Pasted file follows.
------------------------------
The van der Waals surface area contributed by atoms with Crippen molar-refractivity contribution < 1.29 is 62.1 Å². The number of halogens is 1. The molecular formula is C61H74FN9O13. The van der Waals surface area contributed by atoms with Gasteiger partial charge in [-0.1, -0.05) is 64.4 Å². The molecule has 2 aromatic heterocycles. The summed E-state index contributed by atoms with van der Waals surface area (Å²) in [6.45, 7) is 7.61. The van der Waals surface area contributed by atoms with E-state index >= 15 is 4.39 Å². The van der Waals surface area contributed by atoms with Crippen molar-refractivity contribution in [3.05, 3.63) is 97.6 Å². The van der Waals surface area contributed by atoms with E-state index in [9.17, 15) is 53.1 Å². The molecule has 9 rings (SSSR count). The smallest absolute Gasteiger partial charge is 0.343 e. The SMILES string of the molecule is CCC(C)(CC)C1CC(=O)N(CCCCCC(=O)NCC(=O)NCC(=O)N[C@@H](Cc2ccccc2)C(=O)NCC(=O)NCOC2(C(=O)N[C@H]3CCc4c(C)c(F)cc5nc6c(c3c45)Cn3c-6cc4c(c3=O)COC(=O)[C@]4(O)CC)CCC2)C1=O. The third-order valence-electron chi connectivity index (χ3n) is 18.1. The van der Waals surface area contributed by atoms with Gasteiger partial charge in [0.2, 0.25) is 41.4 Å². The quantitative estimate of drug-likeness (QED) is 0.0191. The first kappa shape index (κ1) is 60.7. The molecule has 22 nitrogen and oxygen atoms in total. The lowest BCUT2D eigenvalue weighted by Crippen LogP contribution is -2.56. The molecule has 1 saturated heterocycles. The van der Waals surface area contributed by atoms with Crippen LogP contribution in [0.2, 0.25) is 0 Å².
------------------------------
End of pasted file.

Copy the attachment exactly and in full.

The van der Waals surface area contributed by atoms with Crippen molar-refractivity contribution < 1.29 is 62.1 Å². The number of halogens is 1. The molecular formula is C61H74FN9O13. The van der Waals surface area contributed by atoms with Gasteiger partial charge in [-0.1, -0.05) is 64.4 Å². The molecule has 2 aromatic heterocycles. The summed E-state index contributed by atoms with van der Waals surface area (Å²) in [6.45, 7) is 7.61. The van der Waals surface area contributed by atoms with E-state index >= 15 is 4.39 Å². The van der Waals surface area contributed by atoms with Crippen molar-refractivity contribution in [3.05, 3.63) is 97.6 Å². The van der Waals surface area contributed by atoms with E-state index in [9.17, 15) is 53.1 Å². The molecule has 9 rings (SSSR count). The smallest absolute Gasteiger partial charge is 0.343 e. The SMILES string of the molecule is CCC(C)(CC)C1CC(=O)N(CCCCCC(=O)NCC(=O)NCC(=O)N[C@@H](Cc2ccccc2)C(=O)NCC(=O)NCOC2(C(=O)N[C@H]3CCc4c(C)c(F)cc5nc6c(c3c45)Cn3c-6cc4c(c3=O)COC(=O)[C@]4(O)CC)CCC2)C1=O. The third-order valence-electron chi connectivity index (χ3n) is 18.1. The van der Waals surface area contributed by atoms with Gasteiger partial charge in [0.2, 0.25) is 41.4 Å². The quantitative estimate of drug-likeness (QED) is 0.0191. The first kappa shape index (κ1) is 60.7. The molecule has 22 nitrogen and oxygen atoms in total. The lowest BCUT2D eigenvalue weighted by Crippen LogP contribution is -2.56. The molecule has 1 saturated heterocycles. The van der Waals surface area contributed by atoms with Crippen LogP contribution in [0.2, 0.25) is 0 Å².